Jackson Jury Pool a Wide Range of People

The 242 prospective jurors in Michael Jackson's (search) child molestation case range from janitors to computer analysts and include people whose children have visited the singer's Neverland ranch (search).

The candidates answered a 41-question, eight-page survey that touched on issues such as whether they had relatives or close friends who had been diagnosed with cancer or accused of inappropriate sexual behavior.

Jackson, 46, is accused of molesting a 13-year-old former cancer patient and giving the boy alcohol. Jury selection is scheduled to continue Monday.

"My disable daughter was allow to go to Neverland, but Mr. Jackson was not present during her school visit," wrote Juror No. 243, a risk analyst.

No. 54, a 48-year-old pastor, said Jackson's cousin is in his church and a Jackson employee "is my son's best friend."

No. 194, a 47-year-old woman, said her son works at the ranch and another son, 15, had gone to the ranch with a friend of Jackson "to ride and hang out."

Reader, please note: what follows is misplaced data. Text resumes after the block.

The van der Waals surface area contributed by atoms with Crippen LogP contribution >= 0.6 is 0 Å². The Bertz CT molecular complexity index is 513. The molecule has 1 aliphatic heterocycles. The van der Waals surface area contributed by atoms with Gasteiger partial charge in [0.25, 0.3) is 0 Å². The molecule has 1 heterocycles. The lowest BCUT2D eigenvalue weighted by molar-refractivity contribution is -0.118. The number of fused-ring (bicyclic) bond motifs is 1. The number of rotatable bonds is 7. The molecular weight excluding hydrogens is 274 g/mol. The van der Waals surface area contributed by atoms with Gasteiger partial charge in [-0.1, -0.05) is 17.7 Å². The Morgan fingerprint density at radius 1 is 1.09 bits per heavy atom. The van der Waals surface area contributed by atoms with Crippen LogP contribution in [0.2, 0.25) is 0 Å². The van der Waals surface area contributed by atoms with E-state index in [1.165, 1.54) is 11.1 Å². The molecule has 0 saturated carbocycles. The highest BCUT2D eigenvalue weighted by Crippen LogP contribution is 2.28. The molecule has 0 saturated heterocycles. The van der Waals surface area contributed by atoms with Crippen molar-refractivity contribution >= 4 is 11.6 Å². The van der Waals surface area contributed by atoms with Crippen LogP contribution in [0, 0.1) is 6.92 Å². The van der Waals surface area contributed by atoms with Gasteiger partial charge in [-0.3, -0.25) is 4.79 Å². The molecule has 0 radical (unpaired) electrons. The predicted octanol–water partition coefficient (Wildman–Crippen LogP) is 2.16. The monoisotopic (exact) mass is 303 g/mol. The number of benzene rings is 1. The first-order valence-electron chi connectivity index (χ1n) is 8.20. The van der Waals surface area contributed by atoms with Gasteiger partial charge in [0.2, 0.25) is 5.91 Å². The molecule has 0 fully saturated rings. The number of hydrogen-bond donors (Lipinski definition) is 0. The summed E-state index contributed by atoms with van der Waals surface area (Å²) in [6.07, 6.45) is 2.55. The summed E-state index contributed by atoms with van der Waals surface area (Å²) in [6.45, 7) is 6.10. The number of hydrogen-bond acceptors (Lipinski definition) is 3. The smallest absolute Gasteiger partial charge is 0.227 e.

The questionnaires, released Wednesday, were being studied by attorneys on both sides in preparation for individual questioning of the panelists.

The candidates, ages 18 to the early 80s, had an average age of 46 and a majority were female. Sixty-seven said they knew someone who has met Jackson or spent time at his ranch.

A few potential panelists said they, a relative or close friend had been the victim of "inappropriate sexual behavior of any kind."

Juror No. 16, a 48-year-old woman, said she was the victim of a sexual assault in 1974 but no charges were filed. She also wrote that she had been arrested or accused of a crime in 1974 and 1976, but she added "charges dropped, diversion."

The questions were designed to target people who might be sympathetic to Jackson because they or their families knew him, or people with military or law enforcement connections who might favor prosecutors.

But some prospective jurors said they had other reasons for being doubtful of Jackson's innocence.

No. 40, a 38-year-old teacher who said he had either met Jackson or spent time at his ranch, said it would be "nearly impossible" for him to be impartial.

"Having 3 children of my own, I am very sensitive to any type of child abuse. The actions that Mr. Jackson has admitted to with children are very disturbing to me," he wrote.

Most said they knew at least "a little" about the Jackson case and the 1993-94 investigation of similar allegations against the superstar. No charges were filed in that case.

"I'm sure I've heard something, but I don't remember exactly what. I was only 13 at that time," wrote a 24-year-old woman.